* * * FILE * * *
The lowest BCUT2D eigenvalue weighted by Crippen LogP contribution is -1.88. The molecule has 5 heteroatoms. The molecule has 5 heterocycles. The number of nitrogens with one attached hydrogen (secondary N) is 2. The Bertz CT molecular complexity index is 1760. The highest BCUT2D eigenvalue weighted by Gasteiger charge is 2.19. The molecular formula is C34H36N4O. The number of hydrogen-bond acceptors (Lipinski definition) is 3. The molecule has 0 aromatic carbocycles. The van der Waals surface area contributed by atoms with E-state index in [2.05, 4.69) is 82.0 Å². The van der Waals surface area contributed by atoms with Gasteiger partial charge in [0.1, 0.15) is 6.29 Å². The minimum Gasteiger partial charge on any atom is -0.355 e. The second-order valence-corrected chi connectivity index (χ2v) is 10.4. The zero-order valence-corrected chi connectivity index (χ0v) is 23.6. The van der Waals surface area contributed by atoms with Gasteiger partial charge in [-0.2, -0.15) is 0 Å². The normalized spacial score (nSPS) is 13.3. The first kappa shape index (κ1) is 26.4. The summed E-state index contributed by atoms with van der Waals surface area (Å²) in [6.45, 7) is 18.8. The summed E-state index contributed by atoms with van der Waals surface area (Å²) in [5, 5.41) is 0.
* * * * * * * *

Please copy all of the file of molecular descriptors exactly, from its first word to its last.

The lowest BCUT2D eigenvalue weighted by Crippen LogP contribution is -1.88. The molecule has 5 heteroatoms. The molecule has 5 heterocycles. The number of nitrogens with one attached hydrogen (secondary N) is 2. The Bertz CT molecular complexity index is 1760. The highest BCUT2D eigenvalue weighted by Gasteiger charge is 2.19. The molecular formula is C34H36N4O. The number of hydrogen-bond acceptors (Lipinski definition) is 3. The molecule has 0 aromatic carbocycles. The van der Waals surface area contributed by atoms with E-state index in [2.05, 4.69) is 82.0 Å². The van der Waals surface area contributed by atoms with Gasteiger partial charge in [0.1, 0.15) is 6.29 Å². The minimum Gasteiger partial charge on any atom is -0.355 e. The second-order valence-corrected chi connectivity index (χ2v) is 10.4. The zero-order valence-corrected chi connectivity index (χ0v) is 23.6. The van der Waals surface area contributed by atoms with Gasteiger partial charge in [-0.2, -0.15) is 0 Å². The normalized spacial score (nSPS) is 13.3. The first kappa shape index (κ1) is 26.4. The summed E-state index contributed by atoms with van der Waals surface area (Å²) in [6.45, 7) is 18.8. The summed E-state index contributed by atoms with van der Waals surface area (Å²) in [5, 5.41) is 0.